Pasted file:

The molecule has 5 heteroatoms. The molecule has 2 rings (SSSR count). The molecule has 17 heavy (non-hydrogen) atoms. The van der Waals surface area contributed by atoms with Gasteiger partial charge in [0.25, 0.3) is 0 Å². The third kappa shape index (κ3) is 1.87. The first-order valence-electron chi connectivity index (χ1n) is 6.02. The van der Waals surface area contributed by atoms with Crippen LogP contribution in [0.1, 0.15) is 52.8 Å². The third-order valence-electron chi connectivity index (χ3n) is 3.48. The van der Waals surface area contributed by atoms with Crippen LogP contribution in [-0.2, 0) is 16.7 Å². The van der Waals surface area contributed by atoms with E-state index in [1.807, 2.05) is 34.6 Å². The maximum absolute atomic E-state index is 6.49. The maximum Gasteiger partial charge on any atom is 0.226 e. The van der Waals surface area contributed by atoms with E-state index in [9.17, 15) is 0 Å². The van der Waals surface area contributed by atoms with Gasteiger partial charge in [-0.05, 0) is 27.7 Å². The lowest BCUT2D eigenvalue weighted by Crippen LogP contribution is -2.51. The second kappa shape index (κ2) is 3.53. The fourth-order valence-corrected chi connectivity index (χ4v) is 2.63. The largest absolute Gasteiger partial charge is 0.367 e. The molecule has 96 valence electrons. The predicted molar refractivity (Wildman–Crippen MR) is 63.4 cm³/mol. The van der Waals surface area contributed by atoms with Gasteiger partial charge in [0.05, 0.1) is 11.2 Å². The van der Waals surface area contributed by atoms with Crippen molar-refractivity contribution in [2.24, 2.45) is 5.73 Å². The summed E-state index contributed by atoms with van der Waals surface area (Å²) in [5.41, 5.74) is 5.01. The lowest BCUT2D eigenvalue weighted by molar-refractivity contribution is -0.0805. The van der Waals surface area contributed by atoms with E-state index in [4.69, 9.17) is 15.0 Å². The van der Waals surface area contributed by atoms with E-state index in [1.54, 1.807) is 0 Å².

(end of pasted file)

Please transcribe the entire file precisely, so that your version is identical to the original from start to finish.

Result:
The molecule has 5 heteroatoms. The molecule has 2 rings (SSSR count). The molecule has 17 heavy (non-hydrogen) atoms. The van der Waals surface area contributed by atoms with Gasteiger partial charge in [0.25, 0.3) is 0 Å². The third kappa shape index (κ3) is 1.87. The first-order valence-electron chi connectivity index (χ1n) is 6.02. The van der Waals surface area contributed by atoms with Crippen LogP contribution in [0.1, 0.15) is 52.8 Å². The third-order valence-electron chi connectivity index (χ3n) is 3.48. The van der Waals surface area contributed by atoms with Crippen LogP contribution in [-0.2, 0) is 16.7 Å². The van der Waals surface area contributed by atoms with E-state index in [1.807, 2.05) is 34.6 Å². The maximum absolute atomic E-state index is 6.49. The maximum Gasteiger partial charge on any atom is 0.226 e. The van der Waals surface area contributed by atoms with E-state index in [9.17, 15) is 0 Å². The van der Waals surface area contributed by atoms with Gasteiger partial charge in [-0.05, 0) is 27.7 Å². The lowest BCUT2D eigenvalue weighted by Crippen LogP contribution is -2.51. The second kappa shape index (κ2) is 3.53. The fourth-order valence-corrected chi connectivity index (χ4v) is 2.63. The largest absolute Gasteiger partial charge is 0.367 e. The molecule has 96 valence electrons. The predicted molar refractivity (Wildman–Crippen MR) is 63.4 cm³/mol. The van der Waals surface area contributed by atoms with Gasteiger partial charge in [0.05, 0.1) is 11.2 Å². The van der Waals surface area contributed by atoms with Crippen molar-refractivity contribution in [2.24, 2.45) is 5.73 Å². The summed E-state index contributed by atoms with van der Waals surface area (Å²) in [5.41, 5.74) is 5.01. The lowest BCUT2D eigenvalue weighted by molar-refractivity contribution is -0.0805. The van der Waals surface area contributed by atoms with E-state index in [4.69, 9.17) is 15.0 Å². The van der Waals surface area contributed by atoms with E-state index in [1.54, 1.807) is 0 Å².